Trusts are an important staple of the estate planning toolkit. However increases to the complexity and cost of their taxation and reporting requirements in recent years, combined with some negative media attention, means families are increasingly looking for alternative structures to govern the transition of wealth and its management to the next generation. One such alternative model is the family investment company (FIC). Whilst the concept of a FIC is not new; being a company established to hold and build family investments, awareness of its estate planning advantages through bespoke articles and different share classes is growing. This briefing introduces a FIC’s key features and its potential as an addition, or alternative, to a trust.
Trusts – out with the old?
Put simply, a trust is the transfer of assets to legal owners to hold them as 'trustees', with instructions as to how those assets (called the ‘trust fund’) are to be used to benefit a certain class of people. This may be, for example, a grandparent (the ‘settlor’) giving their children an investment portfolio to hold for the benefit of their grandchildren.
Whilst the legal owners of the trust fund are the trustees, the settlor can, to a certain extent, retain an element of oversight and control. The trust deed, which is effectively the rulebook of the trust, can either set out quite rigidly how the assets are to be dealt with, who will benefit from them and to what extent, or it can give the trustees wide-ranging discretionary powers to deal with them in the way they think best. This flexibility enables them to take into account each beneficiary’s individual needs and circumstances and the changing situation of the family in light of the settlor's wishes and his or her intention behind establishing the trust.
As well as offering this protective environment for holding assets for the family, trusts can also offer significant tax benefits and therefore have a key place in estate planning. In particular, trusts can carry advantages for income tax, capital gains tax and inheritance tax. For example, a trust established during a person's lifetime (certain trusts created under wills are taxed differently and, depending on the circumstances, more favourably) is a taxable entity in its own right for inheritance tax (IHT) purposes and so, if a person were to survive seven years from the date he or she established it (and did not continue to benefit from the assets given away), its value would fall outside of the amount on which IHT is calculated for their estate on their death, without necessarily increasing the size of any of the beneficiaries’ estates for IHT purposes.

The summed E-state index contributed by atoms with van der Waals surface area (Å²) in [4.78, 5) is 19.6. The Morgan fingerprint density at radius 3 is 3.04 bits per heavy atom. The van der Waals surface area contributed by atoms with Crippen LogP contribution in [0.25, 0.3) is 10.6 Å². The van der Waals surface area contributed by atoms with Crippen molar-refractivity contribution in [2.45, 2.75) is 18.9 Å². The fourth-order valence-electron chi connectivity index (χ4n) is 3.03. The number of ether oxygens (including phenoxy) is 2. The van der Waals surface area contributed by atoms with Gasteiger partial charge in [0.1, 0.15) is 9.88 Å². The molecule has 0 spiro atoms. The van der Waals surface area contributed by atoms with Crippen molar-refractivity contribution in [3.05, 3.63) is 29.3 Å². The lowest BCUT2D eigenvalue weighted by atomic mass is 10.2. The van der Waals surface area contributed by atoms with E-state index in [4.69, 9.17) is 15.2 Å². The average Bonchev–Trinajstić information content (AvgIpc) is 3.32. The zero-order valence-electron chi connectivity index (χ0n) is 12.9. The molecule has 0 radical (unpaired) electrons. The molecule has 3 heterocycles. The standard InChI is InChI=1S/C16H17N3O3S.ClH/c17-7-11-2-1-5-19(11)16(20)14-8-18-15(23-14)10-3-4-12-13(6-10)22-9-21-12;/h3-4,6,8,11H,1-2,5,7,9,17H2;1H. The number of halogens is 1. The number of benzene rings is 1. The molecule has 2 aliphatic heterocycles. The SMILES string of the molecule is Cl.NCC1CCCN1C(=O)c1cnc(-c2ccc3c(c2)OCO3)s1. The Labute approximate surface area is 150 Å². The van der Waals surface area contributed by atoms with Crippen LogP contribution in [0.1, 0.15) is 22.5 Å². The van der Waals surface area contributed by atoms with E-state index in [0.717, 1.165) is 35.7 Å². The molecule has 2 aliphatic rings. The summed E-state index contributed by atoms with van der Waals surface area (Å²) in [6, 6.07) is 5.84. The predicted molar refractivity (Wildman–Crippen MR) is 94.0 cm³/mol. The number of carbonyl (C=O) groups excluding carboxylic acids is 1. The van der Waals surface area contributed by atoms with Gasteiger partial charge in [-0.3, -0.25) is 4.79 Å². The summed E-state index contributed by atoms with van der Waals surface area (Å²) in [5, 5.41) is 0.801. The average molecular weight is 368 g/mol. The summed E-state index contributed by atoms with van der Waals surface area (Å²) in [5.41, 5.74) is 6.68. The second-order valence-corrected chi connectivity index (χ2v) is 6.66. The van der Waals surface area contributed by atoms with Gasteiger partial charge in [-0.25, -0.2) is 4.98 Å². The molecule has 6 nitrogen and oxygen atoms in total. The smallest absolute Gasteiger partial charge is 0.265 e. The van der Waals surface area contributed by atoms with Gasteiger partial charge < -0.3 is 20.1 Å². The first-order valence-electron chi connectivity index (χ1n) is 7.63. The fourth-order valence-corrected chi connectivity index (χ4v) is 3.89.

Trusts established for ‘minors’ (children under 18) by grandparents can be extremely useful for making gifts in a protective environment that carries income tax benefits. Whilst any income the trust funds generate would be subject to income tax at the highest rate, if any of that income is paid to or used to benefit the children, they may be able to claim a partial or full refund on the tax paid by the trustees. This income tax treatment is not available for trusts established by parents until their children reach 18, as before that age the parent would be subject to income tax on the trust fund income at their own marginal rate.
There are, however, potential tax disadvantages for settling assets on trust during one's lifetime. Most trusts established in this way are taxed under what is known as the ‘relevant property regime’, which carries an IHT ‘entry charge’ of 20% on the value settled to the extent that it exceeds the settlor’s available nil rate band (which is currently £325,000). They are also subject to two further IHT charges during their lifetime: ‘exit charges’ (when capital is appointed from the trust) and an ‘anniversary charge’ every 10 years since its creation. The rate of tax applied is up to 6% of the value of the funds leaving the trust (in the case of an exit) and on the value of the trust fund at the time (for an anniversary charge).